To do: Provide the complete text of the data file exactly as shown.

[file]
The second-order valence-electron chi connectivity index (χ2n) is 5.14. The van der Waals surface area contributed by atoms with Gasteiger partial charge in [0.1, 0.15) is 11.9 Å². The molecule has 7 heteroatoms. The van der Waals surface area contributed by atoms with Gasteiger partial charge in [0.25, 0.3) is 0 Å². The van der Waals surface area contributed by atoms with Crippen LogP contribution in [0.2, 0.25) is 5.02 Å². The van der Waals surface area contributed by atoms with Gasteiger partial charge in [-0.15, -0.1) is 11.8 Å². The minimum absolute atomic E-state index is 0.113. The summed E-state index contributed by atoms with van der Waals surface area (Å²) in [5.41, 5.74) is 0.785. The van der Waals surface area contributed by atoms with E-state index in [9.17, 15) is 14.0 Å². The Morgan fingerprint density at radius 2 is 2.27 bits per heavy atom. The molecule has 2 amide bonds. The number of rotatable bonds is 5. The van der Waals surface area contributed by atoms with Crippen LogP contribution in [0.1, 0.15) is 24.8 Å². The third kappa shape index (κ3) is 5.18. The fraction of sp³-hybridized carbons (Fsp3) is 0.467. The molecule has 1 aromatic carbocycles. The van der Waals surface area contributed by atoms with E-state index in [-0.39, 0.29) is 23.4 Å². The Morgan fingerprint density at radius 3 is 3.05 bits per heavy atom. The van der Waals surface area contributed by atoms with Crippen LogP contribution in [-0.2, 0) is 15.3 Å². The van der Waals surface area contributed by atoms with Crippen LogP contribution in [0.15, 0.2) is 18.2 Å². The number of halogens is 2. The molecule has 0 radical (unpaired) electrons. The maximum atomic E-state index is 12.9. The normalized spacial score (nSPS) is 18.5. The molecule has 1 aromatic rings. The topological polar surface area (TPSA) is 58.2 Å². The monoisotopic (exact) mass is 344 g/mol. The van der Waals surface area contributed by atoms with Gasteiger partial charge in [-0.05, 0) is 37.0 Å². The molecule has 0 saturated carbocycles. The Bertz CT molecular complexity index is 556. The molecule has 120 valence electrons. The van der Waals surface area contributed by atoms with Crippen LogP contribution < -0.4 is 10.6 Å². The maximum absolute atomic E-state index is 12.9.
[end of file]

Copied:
The second-order valence-electron chi connectivity index (χ2n) is 5.14. The van der Waals surface area contributed by atoms with Gasteiger partial charge in [0.1, 0.15) is 11.9 Å². The molecule has 7 heteroatoms. The van der Waals surface area contributed by atoms with Gasteiger partial charge in [0.25, 0.3) is 0 Å². The van der Waals surface area contributed by atoms with Crippen LogP contribution in [0.2, 0.25) is 5.02 Å². The van der Waals surface area contributed by atoms with Gasteiger partial charge in [-0.15, -0.1) is 11.8 Å². The minimum absolute atomic E-state index is 0.113. The summed E-state index contributed by atoms with van der Waals surface area (Å²) in [5.41, 5.74) is 0.785. The van der Waals surface area contributed by atoms with E-state index in [9.17, 15) is 14.0 Å². The Morgan fingerprint density at radius 2 is 2.27 bits per heavy atom. The molecule has 2 amide bonds. The number of rotatable bonds is 5. The van der Waals surface area contributed by atoms with Crippen LogP contribution in [0.1, 0.15) is 24.8 Å². The third kappa shape index (κ3) is 5.18. The fraction of sp³-hybridized carbons (Fsp3) is 0.467. The molecule has 1 aromatic carbocycles. The van der Waals surface area contributed by atoms with E-state index in [-0.39, 0.29) is 23.4 Å². The Morgan fingerprint density at radius 3 is 3.05 bits per heavy atom. The van der Waals surface area contributed by atoms with Crippen LogP contribution in [-0.2, 0) is 15.3 Å². The van der Waals surface area contributed by atoms with Crippen LogP contribution in [0.15, 0.2) is 18.2 Å². The number of halogens is 2. The molecule has 0 radical (unpaired) electrons. The maximum atomic E-state index is 12.9. The normalized spacial score (nSPS) is 18.5. The molecule has 1 aromatic rings. The topological polar surface area (TPSA) is 58.2 Å². The monoisotopic (exact) mass is 344 g/mol. The van der Waals surface area contributed by atoms with Gasteiger partial charge in [-0.05, 0) is 37.0 Å². The molecule has 0 saturated carbocycles. The Bertz CT molecular complexity index is 556. The molecule has 120 valence electrons. The van der Waals surface area contributed by atoms with Crippen LogP contribution < -0.4 is 10.6 Å². The maximum absolute atomic E-state index is 12.9.